- they feel pain and notice swelling
- they cannot move the joint easily
- the symptoms have not improved within a few days
- they cannot relieve the pain with over-the-counter pain relievers
- there is discoloration or numbness in the knee
- they cannot stand or put weight on the knee
The treatment of knee popping accompanied by pain will differ according to the cause of the pain and the severity.
Treatment may include:
- physical therapy
- nonsteroidal anti-inflammatory medication
- adjusting exercises to lessen the strain on the knees
- in some cases, surgery to replace the knee joint
PEACE and LOVE protocol
Newer management techniques include the PEACE and LOVE protocol. Immediately after an injury a person should:
- Protect: Restrict movement for 1–3 days. People should minimize rest as prolonged periods can compromise tissue strength and quality.
- Elevate: Elevate the knee higher than the heart to promote interstitial fluid flow out of tissues.
- Avoid anti-inflammatories: Inhibiting inflammation using medications may negatively affect long-term tissue healing, especially when doctors prescribe higher dosages.
- Compress: Apply external pressure using a bandage or taping.
- Educate: Physical therapists should educate patients on the benefits of an active approach to recovery.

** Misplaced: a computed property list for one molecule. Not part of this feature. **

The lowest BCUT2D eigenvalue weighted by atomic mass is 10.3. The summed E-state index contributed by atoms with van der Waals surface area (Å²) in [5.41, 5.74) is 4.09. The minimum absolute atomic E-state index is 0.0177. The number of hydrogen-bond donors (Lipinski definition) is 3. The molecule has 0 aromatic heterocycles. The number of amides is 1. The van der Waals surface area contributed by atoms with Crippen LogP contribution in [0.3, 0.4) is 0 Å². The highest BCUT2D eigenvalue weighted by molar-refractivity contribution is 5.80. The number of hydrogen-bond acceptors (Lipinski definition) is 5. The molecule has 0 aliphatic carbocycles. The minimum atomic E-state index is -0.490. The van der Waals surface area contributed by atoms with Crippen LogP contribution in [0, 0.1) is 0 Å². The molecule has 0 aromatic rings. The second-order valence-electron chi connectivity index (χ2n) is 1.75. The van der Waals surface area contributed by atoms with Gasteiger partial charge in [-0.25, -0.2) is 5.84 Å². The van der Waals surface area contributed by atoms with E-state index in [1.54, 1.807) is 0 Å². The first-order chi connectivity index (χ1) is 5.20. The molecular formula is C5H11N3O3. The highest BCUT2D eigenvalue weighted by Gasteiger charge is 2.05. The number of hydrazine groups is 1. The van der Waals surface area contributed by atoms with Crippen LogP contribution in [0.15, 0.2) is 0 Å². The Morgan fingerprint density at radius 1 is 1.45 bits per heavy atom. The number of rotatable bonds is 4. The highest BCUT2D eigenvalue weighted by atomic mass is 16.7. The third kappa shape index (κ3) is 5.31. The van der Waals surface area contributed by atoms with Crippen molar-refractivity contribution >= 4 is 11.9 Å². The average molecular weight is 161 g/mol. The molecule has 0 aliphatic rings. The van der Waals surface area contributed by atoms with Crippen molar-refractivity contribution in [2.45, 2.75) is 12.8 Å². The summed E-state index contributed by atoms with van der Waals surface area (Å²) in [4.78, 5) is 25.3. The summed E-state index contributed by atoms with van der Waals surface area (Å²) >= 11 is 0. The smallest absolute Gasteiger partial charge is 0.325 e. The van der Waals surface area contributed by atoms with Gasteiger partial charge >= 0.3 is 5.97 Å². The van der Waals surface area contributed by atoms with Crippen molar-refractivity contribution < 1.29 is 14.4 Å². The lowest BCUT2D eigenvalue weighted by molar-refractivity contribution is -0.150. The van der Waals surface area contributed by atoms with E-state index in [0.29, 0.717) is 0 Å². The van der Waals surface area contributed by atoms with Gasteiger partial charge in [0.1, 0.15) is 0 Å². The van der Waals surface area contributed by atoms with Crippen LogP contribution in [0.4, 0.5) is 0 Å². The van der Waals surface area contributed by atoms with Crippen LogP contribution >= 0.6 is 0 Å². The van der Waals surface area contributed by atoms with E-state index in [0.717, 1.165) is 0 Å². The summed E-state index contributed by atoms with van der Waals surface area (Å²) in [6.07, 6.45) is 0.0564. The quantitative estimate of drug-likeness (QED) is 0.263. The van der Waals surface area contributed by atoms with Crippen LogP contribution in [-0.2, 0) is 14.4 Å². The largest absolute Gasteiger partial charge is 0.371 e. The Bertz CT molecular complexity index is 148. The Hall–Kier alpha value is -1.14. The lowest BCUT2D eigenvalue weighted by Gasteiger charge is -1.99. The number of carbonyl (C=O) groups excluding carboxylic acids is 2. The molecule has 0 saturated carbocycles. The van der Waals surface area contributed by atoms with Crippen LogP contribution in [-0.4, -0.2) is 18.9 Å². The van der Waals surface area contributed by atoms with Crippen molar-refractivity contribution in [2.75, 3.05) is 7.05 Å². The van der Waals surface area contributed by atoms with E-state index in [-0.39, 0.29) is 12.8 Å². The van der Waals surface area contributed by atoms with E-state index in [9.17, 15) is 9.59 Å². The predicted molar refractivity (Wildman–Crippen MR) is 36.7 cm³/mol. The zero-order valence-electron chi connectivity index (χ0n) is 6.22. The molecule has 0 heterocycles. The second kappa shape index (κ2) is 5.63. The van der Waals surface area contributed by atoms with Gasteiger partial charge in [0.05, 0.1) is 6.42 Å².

After the first days have passed, soft tissues need LOVE:
- Load: A person should resume exercise as soon as symptoms allow. People can add optimal loads without exacerbating pain to:
- promote repair
- build tissue tolerance
- enhance capacity of tendons, muscles, and ligaments
- Optimism: Doctors associate optimistic expectations with better outcomes and prognosis for recovery.
- Vascularization: People should start pain-free aerobic exercise a few days after injury to boost motivation and increase blood flow to the injured structures and improve physical function.
- Exercise: Exercises help to restore mobility, strength, and proprioception early after injury. A person should try to avoid pain to ensure repair.
Exercising regularly can help strengthen the muscles around the knees. Physical activity with resistance bands, weights, or movements like lunges and squats and cycling, can help keep knees healthy.
Regular exercise can also help maintain a moderate weight, which can reduce stress on the knee joints. Find out what exercises to avoid and which to try.
Maintaining a stretching routine can also help warm knee muscles up to reduce the risk of injury and improve flexibility.
Many people experience popping sensations and sounds in their knees.
When pain or swelling accompanies the popping sound, a person may require medical attention. Doctors often do not know the exact causes of knee popping, but typically it results from a meniscus or ligament injury.
Newer treatments consist of the PEACE and LOVE method; protect, elevate, avoid anti-inflammatories, compression, education and load, optimistic, vascularization and exercise. A person may also benefit from rehabilitation, medication, and surgery in severe cases.